Today, more and more tourists are traveling to Cuba especially since the U.S. has allowed for free travel to the island state.
Already, the country has experienced a 77 per cent increase in tourist arrivals from the U.S., according to data provided by the World Bank.
If that growth continues, the liberalized Cuba-U.S. bilateral tourism could increase overall arrivals to the Caribbean by four per cent per year, ultimately resulting in increased job creation mainly in transportation, hospitality, and growth in business activities.
Chief among the factors contributing to this increase in tourist arrivals is the opening of new commercial opportunities with the inauguration of the Mariel Special Development Zone, where government representatives, investors, and numerous entities from diverse regions across the world have been assessing Cuba’s business and investment opportunities.
But just how prepared is Cuba for this influx of visitors from the United States, and by extension other regions, once the embargo is lifted?
“Cuba has a lot of potential, not only nationally but also professionally speaking. We have a lot of schools for tourism and that’s our main strength. Together with the beaches, the nature, infrastructure and the Cuban identity, that’s one of the strongest points we have,” Cuban tour guide Manuel Jardon told the Jamaica Observer during a tour of Old Havana last week.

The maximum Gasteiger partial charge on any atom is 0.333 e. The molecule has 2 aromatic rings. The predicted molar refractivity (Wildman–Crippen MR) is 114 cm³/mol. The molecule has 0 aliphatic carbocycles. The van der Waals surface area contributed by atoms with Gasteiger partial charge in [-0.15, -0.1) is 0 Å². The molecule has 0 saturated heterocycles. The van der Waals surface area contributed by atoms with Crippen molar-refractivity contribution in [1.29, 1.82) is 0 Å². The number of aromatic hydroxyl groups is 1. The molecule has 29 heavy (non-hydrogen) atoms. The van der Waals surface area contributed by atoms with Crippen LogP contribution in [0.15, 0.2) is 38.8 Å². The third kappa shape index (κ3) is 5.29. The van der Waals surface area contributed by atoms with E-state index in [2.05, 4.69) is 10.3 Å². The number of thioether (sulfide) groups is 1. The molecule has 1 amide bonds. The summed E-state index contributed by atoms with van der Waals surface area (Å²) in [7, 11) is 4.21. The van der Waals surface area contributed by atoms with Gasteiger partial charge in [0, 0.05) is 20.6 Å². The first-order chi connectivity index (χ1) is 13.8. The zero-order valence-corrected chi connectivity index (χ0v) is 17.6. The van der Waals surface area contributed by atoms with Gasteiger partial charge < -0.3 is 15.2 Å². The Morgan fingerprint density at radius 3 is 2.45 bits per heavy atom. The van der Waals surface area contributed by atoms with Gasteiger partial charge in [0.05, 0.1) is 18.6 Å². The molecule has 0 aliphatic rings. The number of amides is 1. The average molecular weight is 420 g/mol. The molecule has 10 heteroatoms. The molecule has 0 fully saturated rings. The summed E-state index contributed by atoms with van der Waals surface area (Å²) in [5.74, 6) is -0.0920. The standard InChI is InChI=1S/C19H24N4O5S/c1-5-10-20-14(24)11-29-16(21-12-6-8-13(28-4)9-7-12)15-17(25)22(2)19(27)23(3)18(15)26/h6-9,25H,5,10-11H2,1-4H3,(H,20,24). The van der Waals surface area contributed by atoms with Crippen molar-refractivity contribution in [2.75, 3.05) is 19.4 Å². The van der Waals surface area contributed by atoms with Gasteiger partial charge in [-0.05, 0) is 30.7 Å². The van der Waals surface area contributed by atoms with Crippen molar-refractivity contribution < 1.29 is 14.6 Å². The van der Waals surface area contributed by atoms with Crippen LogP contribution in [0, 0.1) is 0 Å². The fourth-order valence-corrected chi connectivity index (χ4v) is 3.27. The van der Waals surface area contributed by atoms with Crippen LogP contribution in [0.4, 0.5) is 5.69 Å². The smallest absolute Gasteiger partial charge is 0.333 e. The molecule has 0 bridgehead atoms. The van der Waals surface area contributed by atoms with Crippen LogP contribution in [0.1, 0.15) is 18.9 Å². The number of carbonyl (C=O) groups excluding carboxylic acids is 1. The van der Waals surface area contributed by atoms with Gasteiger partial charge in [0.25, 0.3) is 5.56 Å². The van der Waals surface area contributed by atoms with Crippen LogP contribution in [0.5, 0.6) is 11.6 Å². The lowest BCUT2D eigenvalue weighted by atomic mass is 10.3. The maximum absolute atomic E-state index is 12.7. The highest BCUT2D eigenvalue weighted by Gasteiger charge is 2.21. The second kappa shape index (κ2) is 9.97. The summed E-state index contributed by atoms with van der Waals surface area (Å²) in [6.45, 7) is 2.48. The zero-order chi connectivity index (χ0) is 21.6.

“Individuals in hospitality are trained to know at least two languages, the psychology of the clients and knowledge of the different cuisines. The Cuban Government has been working on this since the collapse of the Soviet aid, and because education is free, it was decided that we would train young people to work in the hotel industry,” he said, noting taught languages include English, French, German, and Italian.
Currently, Canadians are the top drivers of the tourism market in Cuba.
However, the country is also witnessing more tourists coming from other markets such as Japan, China, and Europe.
Still recovering from the economic crisis that began in the 1990s after it lost Soviet aid and trade, Cuba posted steady growth up until 2014 when growth slowed dangerously.
The country continues to blame its economic problems on the U.S. trade embargo, while critics maintains that it’s the inefficient centralized planning of the Government that is primary responsible for the country’s economic woe.
Carol Maye, Readers Bureau, Fellow
Edited by Jesus Chan
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